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ASU Electronic Theses and Dissertations


This collection includes most of the ASU Theses and Dissertations from 2011 to present. ASU Theses and Dissertations are available in downloadable PDF format; however, a small percentage of items are under embargo. Information about the dissertations/theses includes degree information, committee members, an abstract, supporting data or media.

In addition to the electronic theses found in the ASU Digital Repository, ASU Theses and Dissertations can be found in the ASU Library Catalog.

Dissertations and Theses granted by Arizona State University are archived and made available through a joint effort of the ASU Graduate College and the ASU Libraries. For more information or questions about this collection contact or visit the Digital Repository ETD Library Guide or contact the ASU Graduate College at gradformat@asu.edu.


This descriptive research study explored practicing Board-Certified Music Therapists' engagement in self-care as needed from the impact of stress and burnout, as well as perceptions of the music therapy profession and professional association. An online survey was completed by 829 practicing board certified music therapists. Mean scores and percentages of nominal variables were generated from an independent sample. ANOVA was used to compare mean scores of dependent variables with independent variables of two or more categories. Open-ended responses generated extensive qualitative data about stress/burnout, job satisfaction, motivation, and self-care. Those who are not currently members of AMTA reported affordability as …

Contributors
Murillo, Julie Hoffer, Crowe, Barbara J, Rio, Robin, et al.
Created Date
2013

In the last few decades, the rapid development of electronic music technologies has changed the way society interacts with music, which in turn impacts the profession of music therapy. Except for a few cases, music therapy has not extensively explored the integration of new technology. However, current research trends show a willingness and excitement to explore the possibilities (Nagler, 2011; Ramsey, 2011; Magee, et al., 2011; Magee & Burland, 2008; Magee 2006). The project described in this paper intends to demonstrate one of these possibilities by combining modern technologies to create an interactive musical system with practical applications in music …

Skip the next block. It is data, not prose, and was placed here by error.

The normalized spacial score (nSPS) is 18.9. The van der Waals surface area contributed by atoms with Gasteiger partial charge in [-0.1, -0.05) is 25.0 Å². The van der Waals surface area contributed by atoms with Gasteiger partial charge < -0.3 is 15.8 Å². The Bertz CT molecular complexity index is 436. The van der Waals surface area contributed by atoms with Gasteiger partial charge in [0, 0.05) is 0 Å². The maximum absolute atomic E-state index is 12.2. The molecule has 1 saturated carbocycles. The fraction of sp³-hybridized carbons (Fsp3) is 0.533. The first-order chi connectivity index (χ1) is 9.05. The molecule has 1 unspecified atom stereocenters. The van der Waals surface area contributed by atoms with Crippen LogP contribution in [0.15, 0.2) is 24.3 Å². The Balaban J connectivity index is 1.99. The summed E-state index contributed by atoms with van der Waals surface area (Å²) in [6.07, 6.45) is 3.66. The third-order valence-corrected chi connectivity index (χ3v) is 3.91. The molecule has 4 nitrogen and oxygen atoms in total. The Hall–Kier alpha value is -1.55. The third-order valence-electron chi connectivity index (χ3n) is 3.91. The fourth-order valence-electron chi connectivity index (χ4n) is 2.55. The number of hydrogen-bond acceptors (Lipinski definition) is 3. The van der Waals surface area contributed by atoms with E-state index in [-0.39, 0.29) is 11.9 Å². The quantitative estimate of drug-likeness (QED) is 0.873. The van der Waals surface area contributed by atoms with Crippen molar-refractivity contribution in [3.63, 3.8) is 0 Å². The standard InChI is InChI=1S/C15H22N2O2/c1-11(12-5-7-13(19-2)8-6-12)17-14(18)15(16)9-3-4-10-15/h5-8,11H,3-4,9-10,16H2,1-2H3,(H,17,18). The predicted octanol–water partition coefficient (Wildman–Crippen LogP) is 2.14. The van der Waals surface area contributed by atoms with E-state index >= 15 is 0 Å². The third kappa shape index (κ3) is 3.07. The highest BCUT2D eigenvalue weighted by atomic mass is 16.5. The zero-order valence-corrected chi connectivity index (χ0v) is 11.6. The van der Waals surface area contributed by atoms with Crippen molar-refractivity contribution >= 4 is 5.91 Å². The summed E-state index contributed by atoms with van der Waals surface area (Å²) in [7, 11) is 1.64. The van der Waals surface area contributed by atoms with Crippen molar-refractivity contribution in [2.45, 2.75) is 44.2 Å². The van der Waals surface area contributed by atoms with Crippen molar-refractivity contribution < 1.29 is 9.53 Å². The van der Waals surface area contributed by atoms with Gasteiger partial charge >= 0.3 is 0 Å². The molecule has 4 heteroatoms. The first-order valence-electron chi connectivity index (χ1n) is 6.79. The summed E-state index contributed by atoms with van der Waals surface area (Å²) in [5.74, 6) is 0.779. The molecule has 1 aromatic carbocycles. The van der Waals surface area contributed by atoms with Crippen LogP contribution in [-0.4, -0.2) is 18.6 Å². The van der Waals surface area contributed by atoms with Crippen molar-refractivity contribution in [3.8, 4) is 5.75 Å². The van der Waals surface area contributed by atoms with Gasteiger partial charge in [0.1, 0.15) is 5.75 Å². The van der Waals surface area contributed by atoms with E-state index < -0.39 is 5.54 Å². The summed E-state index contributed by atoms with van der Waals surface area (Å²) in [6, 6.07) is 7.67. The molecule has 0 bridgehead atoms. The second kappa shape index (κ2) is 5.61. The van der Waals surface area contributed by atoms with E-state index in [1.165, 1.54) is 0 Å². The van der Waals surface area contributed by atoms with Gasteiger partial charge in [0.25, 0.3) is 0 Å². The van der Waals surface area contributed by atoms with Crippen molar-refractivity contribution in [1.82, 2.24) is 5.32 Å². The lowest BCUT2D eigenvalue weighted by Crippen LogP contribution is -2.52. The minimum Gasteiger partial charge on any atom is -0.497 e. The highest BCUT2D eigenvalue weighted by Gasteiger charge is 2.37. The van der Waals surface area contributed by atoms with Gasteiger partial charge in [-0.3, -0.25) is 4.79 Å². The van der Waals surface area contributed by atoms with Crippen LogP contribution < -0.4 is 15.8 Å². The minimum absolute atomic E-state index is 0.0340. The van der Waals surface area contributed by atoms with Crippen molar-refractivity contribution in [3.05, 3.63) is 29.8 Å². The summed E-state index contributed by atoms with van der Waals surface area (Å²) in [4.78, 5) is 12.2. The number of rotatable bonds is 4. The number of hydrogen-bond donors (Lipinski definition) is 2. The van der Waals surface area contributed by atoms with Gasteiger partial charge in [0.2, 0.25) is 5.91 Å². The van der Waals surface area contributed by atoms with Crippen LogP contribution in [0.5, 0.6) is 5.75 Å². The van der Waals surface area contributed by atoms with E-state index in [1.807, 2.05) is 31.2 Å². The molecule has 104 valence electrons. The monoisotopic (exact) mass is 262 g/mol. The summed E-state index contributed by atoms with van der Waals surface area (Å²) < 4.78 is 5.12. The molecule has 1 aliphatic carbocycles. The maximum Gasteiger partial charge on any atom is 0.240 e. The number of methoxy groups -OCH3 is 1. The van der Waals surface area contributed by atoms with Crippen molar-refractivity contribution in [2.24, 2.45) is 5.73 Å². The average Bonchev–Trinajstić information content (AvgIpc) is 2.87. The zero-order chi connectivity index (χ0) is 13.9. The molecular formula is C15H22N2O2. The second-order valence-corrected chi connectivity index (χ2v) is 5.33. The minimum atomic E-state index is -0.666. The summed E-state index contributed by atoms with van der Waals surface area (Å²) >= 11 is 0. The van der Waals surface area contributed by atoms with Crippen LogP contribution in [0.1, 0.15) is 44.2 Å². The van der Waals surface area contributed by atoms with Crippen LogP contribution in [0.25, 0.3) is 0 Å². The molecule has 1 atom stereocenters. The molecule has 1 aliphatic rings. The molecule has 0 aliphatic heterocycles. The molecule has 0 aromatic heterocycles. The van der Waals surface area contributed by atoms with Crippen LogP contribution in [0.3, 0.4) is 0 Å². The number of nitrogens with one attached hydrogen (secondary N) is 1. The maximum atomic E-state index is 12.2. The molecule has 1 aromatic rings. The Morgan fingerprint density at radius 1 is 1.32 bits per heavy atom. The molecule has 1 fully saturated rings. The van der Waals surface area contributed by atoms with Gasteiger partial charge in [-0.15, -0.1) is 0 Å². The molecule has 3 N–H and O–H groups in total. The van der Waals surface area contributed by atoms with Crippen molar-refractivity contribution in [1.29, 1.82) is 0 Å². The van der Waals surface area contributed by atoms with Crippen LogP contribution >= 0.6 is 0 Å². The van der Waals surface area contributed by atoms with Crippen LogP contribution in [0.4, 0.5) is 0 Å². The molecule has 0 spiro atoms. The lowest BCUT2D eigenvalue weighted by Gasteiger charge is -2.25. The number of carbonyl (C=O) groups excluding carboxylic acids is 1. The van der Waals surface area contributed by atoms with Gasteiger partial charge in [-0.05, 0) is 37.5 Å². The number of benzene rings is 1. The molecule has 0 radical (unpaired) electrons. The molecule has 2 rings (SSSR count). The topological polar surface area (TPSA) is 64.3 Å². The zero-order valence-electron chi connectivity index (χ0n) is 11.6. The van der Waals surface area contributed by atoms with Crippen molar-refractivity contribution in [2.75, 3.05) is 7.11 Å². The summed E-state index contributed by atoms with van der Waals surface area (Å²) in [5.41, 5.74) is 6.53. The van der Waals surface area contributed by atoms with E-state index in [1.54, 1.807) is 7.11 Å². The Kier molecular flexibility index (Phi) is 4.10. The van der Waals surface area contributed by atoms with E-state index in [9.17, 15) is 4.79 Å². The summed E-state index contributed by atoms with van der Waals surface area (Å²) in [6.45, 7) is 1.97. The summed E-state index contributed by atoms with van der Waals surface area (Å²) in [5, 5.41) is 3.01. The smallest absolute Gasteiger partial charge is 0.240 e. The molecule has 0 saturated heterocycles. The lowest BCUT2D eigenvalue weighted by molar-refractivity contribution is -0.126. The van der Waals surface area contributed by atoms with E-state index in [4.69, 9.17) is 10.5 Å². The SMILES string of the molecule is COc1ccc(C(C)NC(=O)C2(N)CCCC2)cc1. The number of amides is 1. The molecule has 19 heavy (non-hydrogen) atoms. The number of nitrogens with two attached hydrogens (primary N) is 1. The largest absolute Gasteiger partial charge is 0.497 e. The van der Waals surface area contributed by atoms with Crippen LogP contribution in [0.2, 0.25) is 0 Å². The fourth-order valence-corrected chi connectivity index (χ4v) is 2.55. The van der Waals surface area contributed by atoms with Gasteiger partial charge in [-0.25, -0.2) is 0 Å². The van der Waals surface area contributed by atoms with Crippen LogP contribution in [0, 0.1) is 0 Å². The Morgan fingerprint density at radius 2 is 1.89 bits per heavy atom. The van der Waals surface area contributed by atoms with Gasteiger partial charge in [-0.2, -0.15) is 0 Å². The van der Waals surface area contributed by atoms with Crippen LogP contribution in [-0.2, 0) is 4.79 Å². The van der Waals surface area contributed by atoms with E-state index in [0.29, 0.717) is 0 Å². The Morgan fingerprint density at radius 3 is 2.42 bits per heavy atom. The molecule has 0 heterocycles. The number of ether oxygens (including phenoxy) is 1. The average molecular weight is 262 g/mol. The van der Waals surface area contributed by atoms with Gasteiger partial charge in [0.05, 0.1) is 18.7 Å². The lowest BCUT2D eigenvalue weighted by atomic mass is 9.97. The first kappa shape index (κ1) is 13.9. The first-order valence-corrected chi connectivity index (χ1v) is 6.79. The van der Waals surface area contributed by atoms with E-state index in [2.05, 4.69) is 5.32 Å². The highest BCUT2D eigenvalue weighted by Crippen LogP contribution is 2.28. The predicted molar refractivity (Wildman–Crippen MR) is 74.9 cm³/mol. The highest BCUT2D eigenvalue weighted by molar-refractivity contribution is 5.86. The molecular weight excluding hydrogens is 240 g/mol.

Contributors
Headlee, Kim, Ingalls, Todd M, Crowe, Barbara J, et al.
Created Date
2011

There is a lack of music therapy services for college students who have problems with depression and/or anxiety. Even among universities and colleges that offer music therapy degrees, there are no known programs offering music therapy to the institution's students. Female college students are particularly vulnerable to depression and anxiety symptoms compared to their male counterparts. Many students who experience mental health problems do not receive treatment, because of lack of knowledge, lack of services, or refusal of treatment. Music therapy is proposed as a reliable and valid complement or even an alternative to traditional counseling and pharmacotherapy because of …

Contributors
Ashton, Barbara E., Crowe, Barbara J, Rio, Robin, et al.
Created Date
2013

ABSTRACT Two qualitative studies described the effects of parent's participation in the music therapy session on parent-child interaction during home-based musical experiences learned in music therapy session. Home-based musical play was based on two current programs: Sing & Grow (Abad & Williams, 2007; Nicolson, 2008 Abad, 2011; Williams, et al; 2012) and Musical Connection Programme(Warren & Nugent, 2010). The researcher utilized the core elements of these programs, such as session structures and parenting strategies for improving parent-child interaction during music therapy interventions. Several questions emerged as a result of these case studies as follows 1) does parent's participation affect parent-child …

Contributors
Choi, Yoon Kyoung, Crowe, Barbara J, Rio, Robin, et al.
Created Date
2013